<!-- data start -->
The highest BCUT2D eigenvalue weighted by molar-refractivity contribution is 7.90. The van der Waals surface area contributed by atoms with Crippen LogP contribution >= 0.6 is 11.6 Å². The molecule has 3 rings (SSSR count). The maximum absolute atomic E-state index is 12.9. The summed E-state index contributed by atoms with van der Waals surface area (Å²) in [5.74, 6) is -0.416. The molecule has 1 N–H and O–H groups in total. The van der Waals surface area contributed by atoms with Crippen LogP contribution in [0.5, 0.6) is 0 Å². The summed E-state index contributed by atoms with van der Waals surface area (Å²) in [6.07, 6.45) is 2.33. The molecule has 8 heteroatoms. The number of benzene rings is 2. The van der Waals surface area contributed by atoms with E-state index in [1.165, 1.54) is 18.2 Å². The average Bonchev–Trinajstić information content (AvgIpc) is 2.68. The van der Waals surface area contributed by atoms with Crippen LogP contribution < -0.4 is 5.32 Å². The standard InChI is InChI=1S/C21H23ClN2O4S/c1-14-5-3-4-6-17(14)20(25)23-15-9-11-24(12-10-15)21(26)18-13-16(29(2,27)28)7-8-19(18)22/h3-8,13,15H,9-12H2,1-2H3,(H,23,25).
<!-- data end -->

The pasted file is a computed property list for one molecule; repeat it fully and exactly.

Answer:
The highest BCUT2D eigenvalue weighted by molar-refractivity contribution is 7.90. The van der Waals surface area contributed by atoms with Crippen LogP contribution >= 0.6 is 11.6 Å². The molecule has 3 rings (SSSR count). The maximum absolute atomic E-state index is 12.9. The summed E-state index contributed by atoms with van der Waals surface area (Å²) in [5.74, 6) is -0.416. The molecule has 1 N–H and O–H groups in total. The van der Waals surface area contributed by atoms with Crippen LogP contribution in [0.5, 0.6) is 0 Å². The summed E-state index contributed by atoms with van der Waals surface area (Å²) in [6.07, 6.45) is 2.33. The molecule has 8 heteroatoms. The number of benzene rings is 2. The van der Waals surface area contributed by atoms with E-state index in [1.165, 1.54) is 18.2 Å². The average Bonchev–Trinajstić information content (AvgIpc) is 2.68. The van der Waals surface area contributed by atoms with Crippen LogP contribution < -0.4 is 5.32 Å². The standard InChI is InChI=1S/C21H23ClN2O4S/c1-14-5-3-4-6-17(14)20(25)23-15-9-11-24(12-10-15)21(26)18-13-16(29(2,27)28)7-8-19(18)22/h3-8,13,15H,9-12H2,1-2H3,(H,23,25).